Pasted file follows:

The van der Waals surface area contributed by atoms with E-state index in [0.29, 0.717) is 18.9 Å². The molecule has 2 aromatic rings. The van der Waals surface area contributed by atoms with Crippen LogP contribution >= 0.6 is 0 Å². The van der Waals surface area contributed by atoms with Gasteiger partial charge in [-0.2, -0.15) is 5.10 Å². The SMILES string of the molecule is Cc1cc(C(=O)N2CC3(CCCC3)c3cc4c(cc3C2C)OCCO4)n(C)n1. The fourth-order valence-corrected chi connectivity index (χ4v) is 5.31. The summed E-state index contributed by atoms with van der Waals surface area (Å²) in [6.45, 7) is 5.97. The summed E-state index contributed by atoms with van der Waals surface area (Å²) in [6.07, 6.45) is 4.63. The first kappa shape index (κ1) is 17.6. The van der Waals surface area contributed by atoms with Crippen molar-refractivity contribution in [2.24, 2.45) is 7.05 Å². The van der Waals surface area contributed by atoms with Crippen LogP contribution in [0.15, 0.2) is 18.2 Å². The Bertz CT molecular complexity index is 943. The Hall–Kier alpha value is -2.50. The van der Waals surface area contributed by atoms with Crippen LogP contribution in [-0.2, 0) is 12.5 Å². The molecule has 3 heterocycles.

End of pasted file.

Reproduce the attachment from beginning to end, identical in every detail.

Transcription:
The van der Waals surface area contributed by atoms with E-state index in [0.29, 0.717) is 18.9 Å². The molecule has 2 aromatic rings. The van der Waals surface area contributed by atoms with Crippen LogP contribution >= 0.6 is 0 Å². The van der Waals surface area contributed by atoms with Gasteiger partial charge in [-0.2, -0.15) is 5.10 Å². The SMILES string of the molecule is Cc1cc(C(=O)N2CC3(CCCC3)c3cc4c(cc3C2C)OCCO4)n(C)n1. The fourth-order valence-corrected chi connectivity index (χ4v) is 5.31. The summed E-state index contributed by atoms with van der Waals surface area (Å²) in [6.45, 7) is 5.97. The summed E-state index contributed by atoms with van der Waals surface area (Å²) in [6.07, 6.45) is 4.63. The first kappa shape index (κ1) is 17.6. The van der Waals surface area contributed by atoms with Crippen molar-refractivity contribution in [2.24, 2.45) is 7.05 Å². The van der Waals surface area contributed by atoms with Crippen LogP contribution in [0.15, 0.2) is 18.2 Å². The Bertz CT molecular complexity index is 943. The Hall–Kier alpha value is -2.50. The van der Waals surface area contributed by atoms with Crippen LogP contribution in [-0.2, 0) is 12.5 Å². The molecule has 3 heterocycles.